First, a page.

The Tuaregs of Niger and Buryat of Siberia, like the Navajo of the US Southwest, have had their territories usurped and destroyed by uranium mining for the nuclear-industrial complex, and it makes little difference from their perspective whether the extractivist bosses were French, Russian or American. While the Great Powers wage a neo-colonial game for control of this strategic resource, the indigenous peoples on the ground pay with their lands and lives—and are fighting back for autonomy or outright independence, and ecological and cultural survival. Bill Weinberg breaks it down in Episode 192 of the CounterVortex podcast.
Four environmental advocacy groups and one Native American people on May 1 sued the Federal Aviation Administration (FAA), alleging the agency failed to undertake a thorough environmental impact analysis after a SpaceX rocket exploded in Boca Chica, Texas, last month. The complaint alleges the FAA violated the National Environmental Policy Act (NEPA) which requires federal agencies to examine and consider environmental effects before granting licenses or allowing federal projects. Specifically, the plaintiffs claim the FAA allowed SpaceX to launch its rocket without "fully analyzing the significant environment and community impacts" of the launch, including damage to the region's wild bird habitat, and without requiring the company to pursue mitigation efforts to offset this habitat disruption.
The Vatican on March 30 announced a formal rejection of a 15th century theory known as the "Doctrine of Discovery." In a statement, the Church said it "repudiates those concepts that fail to recognize the inherent rights of indigenous peoples." The Doctrine of Discovery arose from several Vatican documents, or papal bulls. Key amongst them was the Inter Caetera, issued by Pope Alexander VI in 1493. The document effectively granted Spain the right to claim and spread Christianity to newly "discovered" areas unoccupied by Christians.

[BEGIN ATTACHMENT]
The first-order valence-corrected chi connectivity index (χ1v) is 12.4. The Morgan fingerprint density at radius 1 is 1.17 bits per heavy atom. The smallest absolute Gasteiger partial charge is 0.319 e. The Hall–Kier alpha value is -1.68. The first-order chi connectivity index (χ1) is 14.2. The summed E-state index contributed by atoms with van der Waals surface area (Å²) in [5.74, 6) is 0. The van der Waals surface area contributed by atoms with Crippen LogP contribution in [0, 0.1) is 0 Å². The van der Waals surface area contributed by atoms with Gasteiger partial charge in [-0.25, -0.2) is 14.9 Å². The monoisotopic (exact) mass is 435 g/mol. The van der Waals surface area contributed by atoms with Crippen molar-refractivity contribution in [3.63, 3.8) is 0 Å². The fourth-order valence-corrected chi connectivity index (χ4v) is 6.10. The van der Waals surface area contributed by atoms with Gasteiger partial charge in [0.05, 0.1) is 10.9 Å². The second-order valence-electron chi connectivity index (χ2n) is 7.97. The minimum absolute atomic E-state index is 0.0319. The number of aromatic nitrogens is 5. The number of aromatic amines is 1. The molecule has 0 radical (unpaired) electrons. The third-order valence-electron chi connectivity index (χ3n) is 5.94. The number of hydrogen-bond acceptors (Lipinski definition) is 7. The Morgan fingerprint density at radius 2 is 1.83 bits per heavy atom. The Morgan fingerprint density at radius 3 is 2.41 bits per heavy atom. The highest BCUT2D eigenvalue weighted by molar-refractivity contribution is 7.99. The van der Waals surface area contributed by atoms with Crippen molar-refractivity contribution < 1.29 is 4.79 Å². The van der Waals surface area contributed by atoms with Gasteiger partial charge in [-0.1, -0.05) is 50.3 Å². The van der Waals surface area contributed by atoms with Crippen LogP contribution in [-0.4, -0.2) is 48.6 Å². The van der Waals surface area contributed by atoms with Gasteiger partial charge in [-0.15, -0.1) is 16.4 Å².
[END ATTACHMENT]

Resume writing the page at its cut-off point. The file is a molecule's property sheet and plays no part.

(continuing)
In Episode 157 of the CounterVortex podcast, Bill Weinberg discusses the seemingly obscure subculture of Moorish Science, which has had a greater influence than is generally recognized today, as an important precursor to the Black Muslim movement. The doctrine, first propagated over a century ago by the Prophet Noble Drew Ali, holds that there was in ancient times a great Moorish civilization that prospered on both sides of the Atlantic, in North Africa but also in North America, and that Black Americans are in fact Moors and the inheritors of this legacy. Contrary to official histories, Moorish Science holds that not all Black folk in the Americas are descendants of those brought over in the Middle Passage, but also of Moors who were already in America in pre-Columbian times. The book The Aliites: Race & Law in the Religions of Noble Drew Ali by Spencer Dew sheds new light on surviving exponents of this movement, including the Moorish Science Temple of America, the Moorish American National Republic, the Washitaw Empire, and the Murakush Caliphate of Amexem.
In a little-noted interview on the Oct. 28 episode of right-wing online video show "In The Trenches with Teddy Daniels," Arizona Republican Rep. Paul Gosar suggested that his party's gubernatorial candidate, Kari Lake, could order the state's National Guard to surround and blockade the Tohono O'odham Nation, a Native American reservation that borders Mexico, ensuring that "no one passes." Gosar also offered the notion that Lake could go to the US Supreme Court to seek state authority over the reservation.